Special Series: Twelve Canadians
Adult Gardeners & Kitchen Kids
By David Kattenburg
John K. Sampson’s poignant song about Winnipeg captures the cold anonymity of Prairie Canada’s capital on a grey dismal day. But there are as many reasons to love this town as to hate it.
Like many older cities, Winnipeg is a study in contrasts. Consider West Broadway, a grim, traffic-choked strip between Portage Avenue and the Golden Boy-crowned provincial legislature building: On its southwestern edge, along tree-lined Wolseley Avenue, bicyclists and spandex-wrapped joggers rule the day, and signs remind residents that motorists have rights too.
Immediately to the south (in a district some call “East Wolseley”), heritage apartment blocks and private homes with immaculately manicured gardens sit side by side with bed bug-infested rooming houses.
Near the corner of Sherbrook and Wolseley, where trendy cafes, sushi dens and a vegan burger joint bustle with professionals, in the heat of a summer’s night, a drug deal may well go sour beneath your bedroom window, or a knife-wielding addict get gunned down by cops.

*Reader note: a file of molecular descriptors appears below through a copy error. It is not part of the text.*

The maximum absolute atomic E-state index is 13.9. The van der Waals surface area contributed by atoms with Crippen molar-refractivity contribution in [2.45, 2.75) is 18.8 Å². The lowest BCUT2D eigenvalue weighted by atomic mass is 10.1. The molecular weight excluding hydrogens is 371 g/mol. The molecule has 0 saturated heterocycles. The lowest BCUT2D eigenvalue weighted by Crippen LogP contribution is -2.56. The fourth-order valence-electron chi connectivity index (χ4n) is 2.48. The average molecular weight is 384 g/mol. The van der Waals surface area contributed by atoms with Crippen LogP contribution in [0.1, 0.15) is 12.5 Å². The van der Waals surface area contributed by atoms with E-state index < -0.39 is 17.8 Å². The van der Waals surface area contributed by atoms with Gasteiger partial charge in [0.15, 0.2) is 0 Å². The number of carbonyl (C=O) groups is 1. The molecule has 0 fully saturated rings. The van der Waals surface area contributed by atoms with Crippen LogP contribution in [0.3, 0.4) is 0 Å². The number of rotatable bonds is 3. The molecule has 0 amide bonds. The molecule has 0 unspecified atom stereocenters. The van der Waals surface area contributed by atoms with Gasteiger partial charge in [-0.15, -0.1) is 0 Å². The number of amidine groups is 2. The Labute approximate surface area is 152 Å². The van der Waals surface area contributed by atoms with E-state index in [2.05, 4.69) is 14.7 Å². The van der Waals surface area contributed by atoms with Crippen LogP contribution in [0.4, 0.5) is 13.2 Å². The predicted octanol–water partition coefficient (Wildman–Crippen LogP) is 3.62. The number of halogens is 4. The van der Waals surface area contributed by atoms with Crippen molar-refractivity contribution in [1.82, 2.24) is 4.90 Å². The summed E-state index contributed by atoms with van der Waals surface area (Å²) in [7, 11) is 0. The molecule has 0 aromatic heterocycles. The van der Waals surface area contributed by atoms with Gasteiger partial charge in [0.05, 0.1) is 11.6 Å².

West Broadway’s social conscience is centered around Langside and Young. Here, with support from municipal and provincial authorities, the West Broadway Community Organization has established a vibrant community center. A spacious hall is surrounded by a football pitch, a hockey rink, a wading pool, a set of community gardening and composting boxes, and a kids’ art center.
Among the organization’s flourishing projects is something called the Good Food Club. Give this audio story a listen.
Twelve Canadians is a multimedia series about women and men who’ve been devoting their lives to social, economic or environmental justice, and to the healthy development of Canadian communities and the world. Each episode examines a specific issue or situation, through the voices of people who’ve been active in that area. Lots more than just twelve. Thanks to the Social Justice Fund of the Canadian Autoworkers Union for their generous support. Thanks as well to CKUW, University of Winnipeg Radio, and CFUV, at the University of Victoria.